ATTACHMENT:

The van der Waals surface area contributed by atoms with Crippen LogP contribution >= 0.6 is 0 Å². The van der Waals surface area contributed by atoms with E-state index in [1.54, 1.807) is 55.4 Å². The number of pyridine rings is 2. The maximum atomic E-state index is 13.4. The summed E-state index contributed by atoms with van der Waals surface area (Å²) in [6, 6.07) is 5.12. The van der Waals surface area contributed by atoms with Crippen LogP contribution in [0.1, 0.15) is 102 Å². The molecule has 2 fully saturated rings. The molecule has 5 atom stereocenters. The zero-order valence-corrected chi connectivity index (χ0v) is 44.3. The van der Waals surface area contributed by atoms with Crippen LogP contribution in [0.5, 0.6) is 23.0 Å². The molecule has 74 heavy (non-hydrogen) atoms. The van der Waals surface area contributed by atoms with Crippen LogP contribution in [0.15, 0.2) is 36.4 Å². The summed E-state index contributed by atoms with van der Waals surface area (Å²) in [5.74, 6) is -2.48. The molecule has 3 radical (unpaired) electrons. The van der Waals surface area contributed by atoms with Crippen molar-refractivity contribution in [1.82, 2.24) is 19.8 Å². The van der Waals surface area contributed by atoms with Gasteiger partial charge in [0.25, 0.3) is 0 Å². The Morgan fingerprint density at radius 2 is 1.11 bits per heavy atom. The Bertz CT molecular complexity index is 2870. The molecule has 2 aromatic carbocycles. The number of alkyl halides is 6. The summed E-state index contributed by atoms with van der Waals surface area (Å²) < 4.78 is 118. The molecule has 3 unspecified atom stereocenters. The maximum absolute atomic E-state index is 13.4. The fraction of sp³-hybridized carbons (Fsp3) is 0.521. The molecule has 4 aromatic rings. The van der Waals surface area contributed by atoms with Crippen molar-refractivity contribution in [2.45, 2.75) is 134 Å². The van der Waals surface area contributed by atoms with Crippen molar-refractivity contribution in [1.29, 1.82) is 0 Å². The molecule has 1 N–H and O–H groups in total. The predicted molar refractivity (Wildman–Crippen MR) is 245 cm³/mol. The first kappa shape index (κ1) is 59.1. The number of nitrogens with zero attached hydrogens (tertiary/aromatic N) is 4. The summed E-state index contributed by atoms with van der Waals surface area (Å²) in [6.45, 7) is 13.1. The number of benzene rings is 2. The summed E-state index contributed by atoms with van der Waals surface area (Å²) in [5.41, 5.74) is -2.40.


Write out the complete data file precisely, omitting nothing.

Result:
The van der Waals surface area contributed by atoms with Crippen LogP contribution >= 0.6 is 0 Å². The van der Waals surface area contributed by atoms with E-state index in [1.54, 1.807) is 55.4 Å². The number of pyridine rings is 2. The maximum atomic E-state index is 13.4. The summed E-state index contributed by atoms with van der Waals surface area (Å²) in [6, 6.07) is 5.12. The van der Waals surface area contributed by atoms with Crippen LogP contribution in [0.1, 0.15) is 102 Å². The molecule has 2 fully saturated rings. The molecule has 5 atom stereocenters. The zero-order valence-corrected chi connectivity index (χ0v) is 44.3. The van der Waals surface area contributed by atoms with Crippen LogP contribution in [0.5, 0.6) is 23.0 Å². The molecule has 74 heavy (non-hydrogen) atoms. The van der Waals surface area contributed by atoms with Crippen LogP contribution in [0.15, 0.2) is 36.4 Å². The summed E-state index contributed by atoms with van der Waals surface area (Å²) in [5.74, 6) is -2.48. The molecule has 3 radical (unpaired) electrons. The van der Waals surface area contributed by atoms with Crippen molar-refractivity contribution in [1.82, 2.24) is 19.8 Å². The van der Waals surface area contributed by atoms with Gasteiger partial charge in [0.25, 0.3) is 0 Å². The Morgan fingerprint density at radius 2 is 1.11 bits per heavy atom. The Bertz CT molecular complexity index is 2870. The molecule has 2 aromatic carbocycles. The number of alkyl halides is 6. The summed E-state index contributed by atoms with van der Waals surface area (Å²) < 4.78 is 118. The molecule has 3 unspecified atom stereocenters. The maximum absolute atomic E-state index is 13.4. The fraction of sp³-hybridized carbons (Fsp3) is 0.521. The molecule has 4 aromatic rings. The van der Waals surface area contributed by atoms with Crippen molar-refractivity contribution in [2.45, 2.75) is 134 Å². The van der Waals surface area contributed by atoms with Crippen molar-refractivity contribution in [1.29, 1.82) is 0 Å². The molecule has 1 N–H and O–H groups in total. The predicted molar refractivity (Wildman–Crippen MR) is 245 cm³/mol. The first kappa shape index (κ1) is 59.1. The number of nitrogens with zero attached hydrogens (tertiary/aromatic N) is 4. The summed E-state index contributed by atoms with van der Waals surface area (Å²) in [6.45, 7) is 13.1. The number of benzene rings is 2. The summed E-state index contributed by atoms with van der Waals surface area (Å²) in [5.41, 5.74) is -2.40.